The Art Studio - Part 1
Have you ever felt like someone is watching you when you are asleep?The cool breeze of the summer night gently brushes past your skin, while you change the pillow to feel its colder side against your cheek. As you drift between dreams, at some point of the night when your sleep is at a comparatively lighter stage, you hear a faint hum that feels like it is coming from near your door. You check your phone to see if you accidentally left the music player on and slept off, but you rather forgot to charge it, so it's all dead now. You still hear the hum, but it is now farther. The hair on your nape is standing up, and your arms are filled with goosebumps. Your throat is drying up, but there's no water in your room because hydrating yourself has never been a part of your personal agenda. You slowly walk out of your room. The hum is no longer audible, but you see a shadow at the far end of the living room. It's your father.
My mother died 3 days after giving birth to me. My childhood was spent with me being shuffled between my grandparents' and my aunts' houses. I was 12 when I came back to live with my father. Our relationship was dysfunctional. We did not speak to each other mostly, except for the occasional notification of a doorbell that was meant for either of us. I did not know anyone from my mother's side of the family, much like I didn't know anything about my mother. I had no clue how she looked either because there was not a single photograph of her in the house - most of them had been burnt, and the ones that existed, her face had been scratched out from them. However, I did manage to steal away one photograph. I guess it was taken right before I was born. Although her face was scratched off from this photograph as well, I could feel that she was happy in it. Clad in a beige and black saree, she had one hand caressing her swollen belly that looked like it could explode any minute, and one arm around my father's waist. Every time I looked at the photograph, I wondered if my father scorned me because my mother died after giving birth to me.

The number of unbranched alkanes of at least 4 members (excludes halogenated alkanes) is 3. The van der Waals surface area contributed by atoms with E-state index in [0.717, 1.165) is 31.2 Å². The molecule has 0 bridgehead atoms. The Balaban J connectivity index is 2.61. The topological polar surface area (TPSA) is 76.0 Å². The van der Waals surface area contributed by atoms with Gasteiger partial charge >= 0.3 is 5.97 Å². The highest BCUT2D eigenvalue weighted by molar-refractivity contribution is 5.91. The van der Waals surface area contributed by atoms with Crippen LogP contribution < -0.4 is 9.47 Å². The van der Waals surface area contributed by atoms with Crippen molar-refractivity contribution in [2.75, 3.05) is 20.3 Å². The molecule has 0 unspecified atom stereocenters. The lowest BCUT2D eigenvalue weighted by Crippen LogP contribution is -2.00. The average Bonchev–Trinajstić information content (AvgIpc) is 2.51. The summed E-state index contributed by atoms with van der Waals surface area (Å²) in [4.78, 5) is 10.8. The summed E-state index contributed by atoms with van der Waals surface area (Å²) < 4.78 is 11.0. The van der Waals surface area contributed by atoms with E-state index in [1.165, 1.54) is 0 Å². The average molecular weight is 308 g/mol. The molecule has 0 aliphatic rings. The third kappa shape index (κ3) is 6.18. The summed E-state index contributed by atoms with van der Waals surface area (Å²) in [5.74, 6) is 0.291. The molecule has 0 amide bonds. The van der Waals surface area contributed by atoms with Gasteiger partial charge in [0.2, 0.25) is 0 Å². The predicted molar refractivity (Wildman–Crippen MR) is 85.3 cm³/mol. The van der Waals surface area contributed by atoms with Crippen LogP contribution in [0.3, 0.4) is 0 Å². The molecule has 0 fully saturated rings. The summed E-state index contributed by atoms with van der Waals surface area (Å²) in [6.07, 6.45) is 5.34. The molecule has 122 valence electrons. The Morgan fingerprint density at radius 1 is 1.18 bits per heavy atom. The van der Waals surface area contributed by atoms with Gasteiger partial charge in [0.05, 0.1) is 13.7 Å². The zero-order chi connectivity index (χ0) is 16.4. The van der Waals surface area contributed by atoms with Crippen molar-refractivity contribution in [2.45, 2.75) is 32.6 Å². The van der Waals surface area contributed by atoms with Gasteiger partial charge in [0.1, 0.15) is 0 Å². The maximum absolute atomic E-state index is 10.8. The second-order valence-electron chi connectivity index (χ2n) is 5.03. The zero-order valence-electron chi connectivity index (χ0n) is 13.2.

My father was a strange man. Not because he hardly spoke to me, but because he never allowed me to go to the basement of our house. Like a ritual, he would make sure he locked the basement door every day before leaving for work. There was not a single day when he did not lock the door. Apparently, it used to be my mother's art studio before she died. She would spend hours there, painting up blank canvases, none of which were ever visible in our house. No argument of mine was ever entertained regarding the basement - my father did not want me to disrupt the pristine aura of the room. No matter how strange my father was, I believed that he still loved by mother. So I respected his privacy and his feelings.
But you know what they say? Forbidden fruit is the sweetest. But that's a story for another time.